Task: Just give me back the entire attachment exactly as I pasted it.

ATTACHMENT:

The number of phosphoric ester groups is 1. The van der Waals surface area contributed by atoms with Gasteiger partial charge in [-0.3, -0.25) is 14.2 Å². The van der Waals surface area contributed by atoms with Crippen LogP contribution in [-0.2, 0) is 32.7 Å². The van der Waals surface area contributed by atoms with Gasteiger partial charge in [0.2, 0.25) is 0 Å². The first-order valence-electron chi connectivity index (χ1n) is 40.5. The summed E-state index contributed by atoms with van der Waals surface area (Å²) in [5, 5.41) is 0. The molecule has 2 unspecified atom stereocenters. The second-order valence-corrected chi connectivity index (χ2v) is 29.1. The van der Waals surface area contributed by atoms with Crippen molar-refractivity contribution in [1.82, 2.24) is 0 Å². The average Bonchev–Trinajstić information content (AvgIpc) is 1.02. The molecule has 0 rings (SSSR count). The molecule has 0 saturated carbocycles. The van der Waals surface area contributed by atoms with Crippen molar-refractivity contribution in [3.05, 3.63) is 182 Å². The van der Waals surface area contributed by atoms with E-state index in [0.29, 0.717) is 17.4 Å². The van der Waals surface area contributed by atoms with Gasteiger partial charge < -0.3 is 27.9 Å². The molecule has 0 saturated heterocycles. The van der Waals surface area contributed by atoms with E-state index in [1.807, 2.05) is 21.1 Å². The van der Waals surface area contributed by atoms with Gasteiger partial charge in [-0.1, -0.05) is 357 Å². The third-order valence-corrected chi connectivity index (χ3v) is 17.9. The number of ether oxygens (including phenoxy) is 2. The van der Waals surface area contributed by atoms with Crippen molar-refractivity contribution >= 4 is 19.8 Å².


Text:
The number of phosphoric ester groups is 1. The van der Waals surface area contributed by atoms with Gasteiger partial charge in [-0.3, -0.25) is 14.2 Å². The van der Waals surface area contributed by atoms with Crippen LogP contribution in [-0.2, 0) is 32.7 Å². The van der Waals surface area contributed by atoms with Gasteiger partial charge in [0.2, 0.25) is 0 Å². The first-order valence-electron chi connectivity index (χ1n) is 40.5. The summed E-state index contributed by atoms with van der Waals surface area (Å²) in [5, 5.41) is 0. The molecule has 2 unspecified atom stereocenters. The second-order valence-corrected chi connectivity index (χ2v) is 29.1. The van der Waals surface area contributed by atoms with Crippen molar-refractivity contribution in [1.82, 2.24) is 0 Å². The average Bonchev–Trinajstić information content (AvgIpc) is 1.02. The molecule has 0 rings (SSSR count). The molecule has 0 saturated carbocycles. The van der Waals surface area contributed by atoms with Crippen molar-refractivity contribution in [3.05, 3.63) is 182 Å². The van der Waals surface area contributed by atoms with E-state index in [0.29, 0.717) is 17.4 Å². The van der Waals surface area contributed by atoms with Gasteiger partial charge < -0.3 is 27.9 Å². The molecule has 0 saturated heterocycles. The van der Waals surface area contributed by atoms with E-state index in [1.807, 2.05) is 21.1 Å². The van der Waals surface area contributed by atoms with Gasteiger partial charge in [-0.1, -0.05) is 357 Å². The third-order valence-corrected chi connectivity index (χ3v) is 17.9. The number of ether oxygens (including phenoxy) is 2. The van der Waals surface area contributed by atoms with Crippen molar-refractivity contribution >= 4 is 19.8 Å².